Immediately following the war, with the terrible destruction of Europe, Latin America had to shift her import buying as well as her export sales mainly to the United States. But the United States did not take this money spent by Latin America on U. S. goods and in return buy Latin American goods. Instead, the U. S. made a large number of bilateral deals which put Latin American dollars to other uses. Thus as Latin American imports to the United States fell the total income received was not great enough to cover the much greater population increase.
It has already been noted that during the depression years the per capita income of Latin American masses had been very low. Latin America needed a far greater income not only to raise the standards of the people but to obtain necessary capital improvements. But with the end of the war when terms of trade where indeed favorable to Latin America, because of the drop relatively in Latin American exports due to cutting down of U.S. imports from Latin America the situation got no better, but actually worse. With a great increase in population not matched by an increase in exports equally as great, Latin America had an ever greater and hungrier labor force eager to work but with no capital or markets to put it to work. It is during this time, to make matters worse, that Brazil had to destroy huge stocks of surplus coffee and Argentina had to use several grain harvests as furnace fuel.
Immediately after World War II dependence of Latin America upon the United States grew steadily worse. Before the war, in 1939 the United states had taken 57% of Latin American export to the industrial countries of North America and Western Europe, after the war this percentage rose to 69%. In 1959 of the total Latin American export of $8.3 billion, the U. S. A. received $3.8 billion and Western Europe $2.5 billion (the Soviet bloc taking only $153 million).
In an effort to make itself less dependent on the United States, Latin America had to try desperately for increased capital imports. It spent its war savings, it went heavily into debt, it devalued its currencies, it did all it could to attract U. S. capital. In this it had some success but it also succeeded in becoming more throttled by U. S. interests. During this very period when it was starved for funds, in the eight years from 1945 to 1952 inclusive Latin America had to pay out in profit and interest to foreign, mostly U. S., capitalists the enormous sum of almost $6 billion!
In 1958 U. S. investments in Latin America totaled $8.7 billion, about as much as U. S. investment in Canada and more than U. S. investments in all the rest of the world put together. These investments were spread as follows: (a)mining, $1.3 billion (b)petroleum, 3.0 billion (c)manufacturing, 1.7 billion (d)public utilities, 1.2 billion (e)Trade, .6 billion (f)Other (agriculture, etc), .9 billion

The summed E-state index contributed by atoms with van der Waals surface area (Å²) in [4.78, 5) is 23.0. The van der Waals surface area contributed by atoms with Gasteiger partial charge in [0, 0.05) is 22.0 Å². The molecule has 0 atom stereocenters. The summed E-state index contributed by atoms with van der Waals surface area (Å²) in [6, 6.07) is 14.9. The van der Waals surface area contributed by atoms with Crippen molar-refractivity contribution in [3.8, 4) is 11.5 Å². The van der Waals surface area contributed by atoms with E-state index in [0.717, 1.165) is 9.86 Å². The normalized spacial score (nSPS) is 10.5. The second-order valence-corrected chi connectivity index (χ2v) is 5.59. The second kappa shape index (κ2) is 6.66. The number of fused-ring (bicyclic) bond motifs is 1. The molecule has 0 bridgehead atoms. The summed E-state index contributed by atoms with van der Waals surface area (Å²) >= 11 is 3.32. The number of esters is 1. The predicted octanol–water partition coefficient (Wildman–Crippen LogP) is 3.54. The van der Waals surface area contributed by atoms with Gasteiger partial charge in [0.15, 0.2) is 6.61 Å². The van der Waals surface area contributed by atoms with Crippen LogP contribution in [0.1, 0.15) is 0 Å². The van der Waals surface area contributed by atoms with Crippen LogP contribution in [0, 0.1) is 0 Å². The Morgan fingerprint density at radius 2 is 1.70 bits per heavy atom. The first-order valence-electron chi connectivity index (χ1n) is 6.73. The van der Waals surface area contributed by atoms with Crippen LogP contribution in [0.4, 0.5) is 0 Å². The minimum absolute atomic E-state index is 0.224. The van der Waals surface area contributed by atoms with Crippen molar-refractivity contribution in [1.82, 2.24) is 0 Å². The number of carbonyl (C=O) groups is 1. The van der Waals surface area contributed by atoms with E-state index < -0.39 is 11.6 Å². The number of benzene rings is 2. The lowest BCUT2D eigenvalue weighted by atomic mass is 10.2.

The distribution of these investments among the principal Latin American countries were:
Venezuela $2.86 billion (of which $2.3 billion in petroleum)
Brazil 1.35 billion (of which $700 million in manufacturing etc)
Cuba .86 billion (of which $260 million in agriculture etc)
Mexico .78 billion (of which $200 million in mining and $360 million in manufacturing)
Chile .74 billion (of which $480 million in mining)
Argentina .52 billion (of which $260 million in manufacturing)
Peru .43 billion (of which $280 million in mining)
Central America .74 billion (of which $550 million in agriculture, etc)
In return, the United States received in 1959 from these investments a net total of $700 million.
Besides these capital investments the United States through its government gave direct grants to Latin American countries that totaled in 1959 more than half a billion dollars distributed as follows:
To Bolivia:—$134 million
To Mexico:—111 million
To Guatemala:—84 million
To Brazil:—54 million
To Peru:—46 million
To Chile:—42 million
To Haiti:—38 million
Total to these 7 countries—$511 million
As has been emphasized, Latin American trade is principally with industrial countries (U.S.A. and Western Europe). What happens to the economics of these countries, particularly to U.S. economy, is of vital importance to all of Latin America.
Now since the end of World War II the United States has seen four different recessions: the first in 1948/1949 before the Korean War; the second in 1953/54 after Korea; the third in 1957/58; the fourth in 1960/61. The following features of these recessions should be noted: